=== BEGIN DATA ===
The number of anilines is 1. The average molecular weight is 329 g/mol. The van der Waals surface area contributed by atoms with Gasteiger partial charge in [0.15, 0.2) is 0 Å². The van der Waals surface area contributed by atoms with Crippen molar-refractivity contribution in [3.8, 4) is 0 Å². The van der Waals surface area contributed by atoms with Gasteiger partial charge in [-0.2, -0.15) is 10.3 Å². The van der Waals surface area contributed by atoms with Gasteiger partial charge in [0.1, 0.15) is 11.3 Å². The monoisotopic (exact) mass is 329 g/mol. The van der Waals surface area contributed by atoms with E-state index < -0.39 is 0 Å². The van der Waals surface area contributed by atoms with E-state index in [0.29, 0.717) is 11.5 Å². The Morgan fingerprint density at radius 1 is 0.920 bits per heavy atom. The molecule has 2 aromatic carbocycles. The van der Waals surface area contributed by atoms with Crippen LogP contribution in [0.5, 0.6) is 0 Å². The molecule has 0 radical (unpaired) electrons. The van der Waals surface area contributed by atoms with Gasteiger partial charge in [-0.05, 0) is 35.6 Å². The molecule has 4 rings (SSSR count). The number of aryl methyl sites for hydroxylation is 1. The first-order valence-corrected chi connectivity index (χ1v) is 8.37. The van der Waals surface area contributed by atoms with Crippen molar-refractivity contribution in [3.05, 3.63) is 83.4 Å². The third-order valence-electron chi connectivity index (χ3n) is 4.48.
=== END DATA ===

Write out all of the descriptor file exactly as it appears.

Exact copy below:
The number of anilines is 1. The average molecular weight is 329 g/mol. The van der Waals surface area contributed by atoms with Gasteiger partial charge in [0.15, 0.2) is 0 Å². The van der Waals surface area contributed by atoms with Crippen molar-refractivity contribution in [3.8, 4) is 0 Å². The van der Waals surface area contributed by atoms with Gasteiger partial charge in [-0.2, -0.15) is 10.3 Å². The van der Waals surface area contributed by atoms with Gasteiger partial charge in [0.1, 0.15) is 11.3 Å². The monoisotopic (exact) mass is 329 g/mol. The van der Waals surface area contributed by atoms with E-state index < -0.39 is 0 Å². The van der Waals surface area contributed by atoms with E-state index in [0.29, 0.717) is 11.5 Å². The Morgan fingerprint density at radius 1 is 0.920 bits per heavy atom. The molecule has 2 aromatic carbocycles. The van der Waals surface area contributed by atoms with Crippen LogP contribution in [0.5, 0.6) is 0 Å². The molecule has 0 radical (unpaired) electrons. The van der Waals surface area contributed by atoms with Gasteiger partial charge in [-0.05, 0) is 35.6 Å². The molecule has 4 rings (SSSR count). The number of aryl methyl sites for hydroxylation is 1. The first-order valence-corrected chi connectivity index (χ1v) is 8.37. The van der Waals surface area contributed by atoms with Crippen molar-refractivity contribution in [3.05, 3.63) is 83.4 Å². The third-order valence-electron chi connectivity index (χ3n) is 4.48.